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I have two sets of objets and I want to get the intersection of the two sets. The objects in the sets look like this

@BeanInfo
class User {

  @JsonProperty
  @BeanProperty
  var name:String = ""

  @JsonProperty
  @BeanProperty
  var id:Long = 0

  override def toString = name

  override def equals(other: Any)= other match {
      case other:User => other.id == this.id
      case _ => false
   }

}

In another class I get the sets of users and want to see the intersection.

val myFriends = friendService.getFriends("me")
val friendsFriends = friendService.getFriends("otheruser")
println(myFriends & friendsFriends) 

The above code does not work and prints

Set()

However if I manually loop over the sets using foreach I get the desired result

var matchedFriends:scala.collection.mutable.Set[User] = new HashSet[User]()    
myFriends.foreach(myFriend => {
  friendsFriends.foreach(myFriend => {
      if(myFriend == myFriend){
        matchedFriends.add(myFriend)
      }
  })
})
println(matchedFriends)

the above code prints

Set(Matt, Cass, Joe, Erin)

This works just fine

val set1 = Set(1, 2, 3, 4)
val set2 = Set(4,5,6,7,1)

println(set1 & set2)

The above prints

Set(1, 4)

Do the set operations & &- etc.. only work on primitive objects ? Do I have to do something additional to my user object for this to work ?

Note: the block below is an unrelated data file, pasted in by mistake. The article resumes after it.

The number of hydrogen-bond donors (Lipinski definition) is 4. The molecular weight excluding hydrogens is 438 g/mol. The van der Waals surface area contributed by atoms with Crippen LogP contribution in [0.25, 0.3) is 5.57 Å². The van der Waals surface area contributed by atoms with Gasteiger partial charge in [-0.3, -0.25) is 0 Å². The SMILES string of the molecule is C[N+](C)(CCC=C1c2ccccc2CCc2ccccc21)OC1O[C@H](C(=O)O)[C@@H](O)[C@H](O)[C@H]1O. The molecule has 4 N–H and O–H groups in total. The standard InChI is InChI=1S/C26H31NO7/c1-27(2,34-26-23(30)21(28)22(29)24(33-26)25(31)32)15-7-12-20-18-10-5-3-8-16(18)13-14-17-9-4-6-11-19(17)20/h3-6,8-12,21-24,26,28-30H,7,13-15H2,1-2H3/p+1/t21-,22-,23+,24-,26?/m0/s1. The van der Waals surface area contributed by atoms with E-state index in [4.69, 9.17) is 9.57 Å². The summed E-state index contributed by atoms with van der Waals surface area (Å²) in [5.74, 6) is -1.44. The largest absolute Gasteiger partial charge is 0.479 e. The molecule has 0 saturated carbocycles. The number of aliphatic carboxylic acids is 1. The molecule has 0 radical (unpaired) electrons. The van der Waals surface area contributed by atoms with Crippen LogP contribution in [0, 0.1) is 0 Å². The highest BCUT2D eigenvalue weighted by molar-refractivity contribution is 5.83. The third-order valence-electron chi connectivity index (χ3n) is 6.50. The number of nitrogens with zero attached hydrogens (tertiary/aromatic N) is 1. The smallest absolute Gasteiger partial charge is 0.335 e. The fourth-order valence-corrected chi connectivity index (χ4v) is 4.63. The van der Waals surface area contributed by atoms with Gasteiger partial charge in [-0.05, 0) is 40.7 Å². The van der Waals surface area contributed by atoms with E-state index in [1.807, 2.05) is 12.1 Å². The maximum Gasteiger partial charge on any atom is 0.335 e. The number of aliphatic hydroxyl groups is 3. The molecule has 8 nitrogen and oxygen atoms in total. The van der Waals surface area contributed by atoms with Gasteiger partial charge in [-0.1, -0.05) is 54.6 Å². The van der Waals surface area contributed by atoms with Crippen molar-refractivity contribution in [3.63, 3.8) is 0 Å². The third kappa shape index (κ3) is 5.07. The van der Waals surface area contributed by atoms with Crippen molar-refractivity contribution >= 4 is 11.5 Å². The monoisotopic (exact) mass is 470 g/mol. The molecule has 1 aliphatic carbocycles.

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myFriend == myFriend really? –  agilesteel Oct 27 '11 at 20:27

3 Answers 3

up vote 1 down vote accepted

I'm not 100% positive about this, but I think your issue is caused by having implemented a custom equals without a corresponding custom hashCode. I'm sort of surprised your hash sets are working at all, actually...

Your manual loop through the elements of each set works fine, of course, because you don't call hashCode at all :)

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added the hash code and it worked thanks mergeconflict but not before working out a more scala version of the intersection which does not suffer from immutability if anyone is interested def has[A](set: Set[A], target: A): Boolean = { set.foldLeft(false){ (rv, item) => rv || target == item} } def union[A](set1: Set[A], set2: Set[A]): Set[A] = { set1.foldLeft(Set[A]()) { (union,item) => { if(has(set2, item)) union + item else union } } } –  Matt Higgins Oct 27 '11 at 23:15

From JavaDoc:

Note that it is generally necessary to override the hashCode method whenever this method is overridden, so as to maintain the general contract for the hashCode method, which states that equal objects must have equal hash codes.

From ScalaDoc:

Additionally, when overriding this method it is usually necessary to override hashCode to ensure that objects which are "equal" (o1.equals(o2) returns true) hash to the same Int. (o1.hashCode.equals(o2.hashCode)).

Set is not working because you broke hashCode when you overrode equals.

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When overriding equals always override hashCode with it.

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